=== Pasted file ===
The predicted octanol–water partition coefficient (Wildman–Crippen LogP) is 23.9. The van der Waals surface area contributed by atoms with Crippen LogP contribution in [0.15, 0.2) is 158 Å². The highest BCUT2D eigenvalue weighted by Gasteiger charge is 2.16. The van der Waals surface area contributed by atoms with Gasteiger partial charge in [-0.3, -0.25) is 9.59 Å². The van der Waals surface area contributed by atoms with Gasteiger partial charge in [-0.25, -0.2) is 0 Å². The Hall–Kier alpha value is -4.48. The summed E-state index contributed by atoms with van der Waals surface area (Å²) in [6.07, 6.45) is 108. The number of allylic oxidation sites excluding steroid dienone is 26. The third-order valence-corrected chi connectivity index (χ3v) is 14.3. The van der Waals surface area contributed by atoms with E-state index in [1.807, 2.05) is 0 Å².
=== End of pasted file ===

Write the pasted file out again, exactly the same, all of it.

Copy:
The predicted octanol–water partition coefficient (Wildman–Crippen LogP) is 23.9. The van der Waals surface area contributed by atoms with Crippen LogP contribution in [0.15, 0.2) is 158 Å². The highest BCUT2D eigenvalue weighted by Gasteiger charge is 2.16. The van der Waals surface area contributed by atoms with Gasteiger partial charge in [-0.3, -0.25) is 9.59 Å². The van der Waals surface area contributed by atoms with Gasteiger partial charge in [-0.25, -0.2) is 0 Å². The Hall–Kier alpha value is -4.48. The summed E-state index contributed by atoms with van der Waals surface area (Å²) in [6.07, 6.45) is 108. The number of allylic oxidation sites excluding steroid dienone is 26. The third-order valence-corrected chi connectivity index (χ3v) is 14.3. The van der Waals surface area contributed by atoms with E-state index in [1.807, 2.05) is 0 Å².